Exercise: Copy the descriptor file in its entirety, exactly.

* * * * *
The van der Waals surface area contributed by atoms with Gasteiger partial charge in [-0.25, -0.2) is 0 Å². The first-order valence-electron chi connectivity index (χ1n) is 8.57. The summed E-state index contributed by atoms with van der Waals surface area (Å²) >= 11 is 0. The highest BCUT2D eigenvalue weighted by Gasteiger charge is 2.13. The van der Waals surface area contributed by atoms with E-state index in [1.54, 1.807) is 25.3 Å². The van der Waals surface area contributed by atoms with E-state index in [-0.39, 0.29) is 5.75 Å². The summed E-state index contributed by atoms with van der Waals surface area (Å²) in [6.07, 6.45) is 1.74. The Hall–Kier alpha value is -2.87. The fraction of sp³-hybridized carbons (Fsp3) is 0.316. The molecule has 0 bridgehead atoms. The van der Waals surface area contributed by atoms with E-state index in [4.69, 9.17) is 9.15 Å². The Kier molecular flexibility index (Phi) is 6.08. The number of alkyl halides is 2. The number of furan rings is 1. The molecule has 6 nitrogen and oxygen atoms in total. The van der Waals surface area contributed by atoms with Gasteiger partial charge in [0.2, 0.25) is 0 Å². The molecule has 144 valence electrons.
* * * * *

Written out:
The van der Waals surface area contributed by atoms with Gasteiger partial charge in [-0.25, -0.2) is 0 Å². The first-order valence-electron chi connectivity index (χ1n) is 8.57. The summed E-state index contributed by atoms with van der Waals surface area (Å²) >= 11 is 0. The highest BCUT2D eigenvalue weighted by Gasteiger charge is 2.13. The van der Waals surface area contributed by atoms with E-state index in [1.54, 1.807) is 25.3 Å². The van der Waals surface area contributed by atoms with E-state index in [-0.39, 0.29) is 5.75 Å². The summed E-state index contributed by atoms with van der Waals surface area (Å²) in [6.07, 6.45) is 1.74. The Hall–Kier alpha value is -2.87. The fraction of sp³-hybridized carbons (Fsp3) is 0.316. The molecule has 0 bridgehead atoms. The van der Waals surface area contributed by atoms with E-state index in [4.69, 9.17) is 9.15 Å². The Kier molecular flexibility index (Phi) is 6.08. The number of alkyl halides is 2. The number of furan rings is 1. The molecule has 6 nitrogen and oxygen atoms in total. The van der Waals surface area contributed by atoms with Gasteiger partial charge in [0.2, 0.25) is 0 Å². The molecule has 144 valence electrons.